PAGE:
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Qprlna Break ‘931 Uon’t set lefi behind in the&l Sointhousands i;DaytonaBeach, Cancun and Jamaica for sun, fun and the wildest parties anywhere! Organize a group, travel for free and earn cash. Call I -8O;o-263-5604. Part-time asslstant for Photo-Arf Studio.Assets B/W Printing, must have transportation. Patrick 63415191. I o administrate, co-ordinate; Hep photoart Co. expanding into internationaiwater; eg; galleries, art publisher, magazine, documentary. Assets: wordprocessing, knowledge of fine art, well organized entrepreneur tvpe, maticulous work habits, vehicle, flexible hours. Patrick 634-5191, summer management postions available. Resourceful, motivated students capable of earning between $7000 - 12000. For more information please call I-800-667WORK. . Urgent1 5 motivated students with strong leadership abilities are wnated to participate in a once in a lifetime oppotiunityl It could make you extremely rich! Fax your resume to (403) 439-5420 or send it to #902,11147-82 Ave., Edmonton, AB T6G OT5.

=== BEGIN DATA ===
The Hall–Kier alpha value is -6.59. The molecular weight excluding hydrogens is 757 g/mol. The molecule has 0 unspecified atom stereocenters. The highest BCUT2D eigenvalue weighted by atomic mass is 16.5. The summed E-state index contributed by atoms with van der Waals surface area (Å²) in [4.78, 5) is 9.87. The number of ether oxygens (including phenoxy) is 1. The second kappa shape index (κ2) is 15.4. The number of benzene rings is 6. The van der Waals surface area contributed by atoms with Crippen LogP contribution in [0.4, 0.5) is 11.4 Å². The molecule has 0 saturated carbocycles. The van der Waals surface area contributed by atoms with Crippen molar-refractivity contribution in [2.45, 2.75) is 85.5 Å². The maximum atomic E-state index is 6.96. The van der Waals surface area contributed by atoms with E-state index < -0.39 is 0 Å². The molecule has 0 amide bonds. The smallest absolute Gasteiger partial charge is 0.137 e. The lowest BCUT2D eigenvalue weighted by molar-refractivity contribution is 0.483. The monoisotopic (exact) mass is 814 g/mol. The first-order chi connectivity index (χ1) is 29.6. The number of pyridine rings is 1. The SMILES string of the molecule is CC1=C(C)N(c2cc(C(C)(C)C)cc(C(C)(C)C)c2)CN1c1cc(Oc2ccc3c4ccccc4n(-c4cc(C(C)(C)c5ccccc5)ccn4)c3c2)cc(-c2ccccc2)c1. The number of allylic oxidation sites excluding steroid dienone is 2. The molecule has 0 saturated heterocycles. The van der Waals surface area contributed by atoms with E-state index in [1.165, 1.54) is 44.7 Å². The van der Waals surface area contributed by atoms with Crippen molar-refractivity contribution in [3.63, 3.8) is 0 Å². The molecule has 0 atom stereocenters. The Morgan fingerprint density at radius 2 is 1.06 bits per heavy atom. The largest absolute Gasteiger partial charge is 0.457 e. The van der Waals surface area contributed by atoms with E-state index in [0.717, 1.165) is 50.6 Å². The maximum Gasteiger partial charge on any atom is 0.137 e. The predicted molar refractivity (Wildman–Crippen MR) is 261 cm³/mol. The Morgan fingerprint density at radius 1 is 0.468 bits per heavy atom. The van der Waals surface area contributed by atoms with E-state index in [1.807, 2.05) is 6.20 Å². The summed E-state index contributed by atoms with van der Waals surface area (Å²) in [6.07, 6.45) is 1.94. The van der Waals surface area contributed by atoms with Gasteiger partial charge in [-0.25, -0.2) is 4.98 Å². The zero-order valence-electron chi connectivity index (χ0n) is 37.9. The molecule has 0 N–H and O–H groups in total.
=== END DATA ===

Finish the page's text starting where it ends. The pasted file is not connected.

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University Worship Service at IO a.m , Keffer Memorial Chapel, WLU Seminary Building (Albert St. at Seagram UniFASSal Studios wriier’s meetings! 7:30 p.m., HH 1391 Come join the funl Beginners, experts and enthusiasts weicome1 Also on Wednesdays. lsiamic Study Circle 3:30 to 5:30 p.m. room I IO, Campus Centre. Laymen’s Evangelical Fellowship evening service. 7:OO p.m. in DC 1304. All welcome. More info call 884-5712. &v&w MONMY UW recycles - recycling representatives from every student society are requested to attend informal information meetings from 3-4 p.m. in the Campus centre, room 138. Sept. 28; Oct. 19, 26;Nov. 2, I6&30. University of Waterloo House of Debates Genera! Meeting at 5:30 in Physics 313. UW Outer8 Club. General meetings at 7;OO p.m. CC 138. Everyone welcome.